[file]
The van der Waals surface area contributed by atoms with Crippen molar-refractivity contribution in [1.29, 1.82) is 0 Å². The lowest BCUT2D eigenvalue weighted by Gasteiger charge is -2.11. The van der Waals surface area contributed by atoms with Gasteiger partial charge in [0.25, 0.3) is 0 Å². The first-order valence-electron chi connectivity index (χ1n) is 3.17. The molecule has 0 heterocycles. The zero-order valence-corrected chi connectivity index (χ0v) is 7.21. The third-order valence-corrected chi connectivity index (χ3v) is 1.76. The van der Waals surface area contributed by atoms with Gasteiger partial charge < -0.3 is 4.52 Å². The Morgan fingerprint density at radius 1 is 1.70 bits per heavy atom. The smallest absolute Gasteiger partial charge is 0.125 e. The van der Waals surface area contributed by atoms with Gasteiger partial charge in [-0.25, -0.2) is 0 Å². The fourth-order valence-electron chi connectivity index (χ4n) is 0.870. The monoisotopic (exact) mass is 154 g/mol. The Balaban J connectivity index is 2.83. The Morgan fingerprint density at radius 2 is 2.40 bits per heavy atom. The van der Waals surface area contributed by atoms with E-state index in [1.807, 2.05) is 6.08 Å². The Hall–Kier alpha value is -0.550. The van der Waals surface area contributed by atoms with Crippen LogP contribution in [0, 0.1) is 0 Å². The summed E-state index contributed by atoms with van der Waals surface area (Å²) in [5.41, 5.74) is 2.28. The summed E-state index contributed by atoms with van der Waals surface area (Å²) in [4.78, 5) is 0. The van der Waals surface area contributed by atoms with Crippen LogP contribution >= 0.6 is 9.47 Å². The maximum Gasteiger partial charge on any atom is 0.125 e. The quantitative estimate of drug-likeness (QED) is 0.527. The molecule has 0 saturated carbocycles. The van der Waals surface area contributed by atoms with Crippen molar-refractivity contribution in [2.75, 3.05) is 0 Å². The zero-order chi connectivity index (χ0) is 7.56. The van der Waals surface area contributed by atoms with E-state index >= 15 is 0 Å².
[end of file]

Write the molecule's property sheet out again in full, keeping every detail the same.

The van der Waals surface area contributed by atoms with Crippen molar-refractivity contribution in [1.29, 1.82) is 0 Å². The lowest BCUT2D eigenvalue weighted by Gasteiger charge is -2.11. The van der Waals surface area contributed by atoms with Gasteiger partial charge in [0.25, 0.3) is 0 Å². The first-order valence-electron chi connectivity index (χ1n) is 3.17. The molecule has 0 heterocycles. The zero-order valence-corrected chi connectivity index (χ0v) is 7.21. The third-order valence-corrected chi connectivity index (χ3v) is 1.76. The van der Waals surface area contributed by atoms with Gasteiger partial charge < -0.3 is 4.52 Å². The Morgan fingerprint density at radius 1 is 1.70 bits per heavy atom. The smallest absolute Gasteiger partial charge is 0.125 e. The van der Waals surface area contributed by atoms with Gasteiger partial charge in [-0.25, -0.2) is 0 Å². The fourth-order valence-electron chi connectivity index (χ4n) is 0.870. The monoisotopic (exact) mass is 154 g/mol. The Balaban J connectivity index is 2.83. The Morgan fingerprint density at radius 2 is 2.40 bits per heavy atom. The van der Waals surface area contributed by atoms with E-state index in [1.807, 2.05) is 6.08 Å². The Hall–Kier alpha value is -0.550. The van der Waals surface area contributed by atoms with Crippen LogP contribution in [0, 0.1) is 0 Å². The summed E-state index contributed by atoms with van der Waals surface area (Å²) in [5.41, 5.74) is 2.28. The summed E-state index contributed by atoms with van der Waals surface area (Å²) in [4.78, 5) is 0. The van der Waals surface area contributed by atoms with Crippen LogP contribution >= 0.6 is 9.47 Å². The maximum Gasteiger partial charge on any atom is 0.125 e. The quantitative estimate of drug-likeness (QED) is 0.527. The molecule has 0 saturated carbocycles. The van der Waals surface area contributed by atoms with Crippen molar-refractivity contribution in [2.75, 3.05) is 0 Å². The zero-order chi connectivity index (χ0) is 7.56. The van der Waals surface area contributed by atoms with E-state index >= 15 is 0 Å².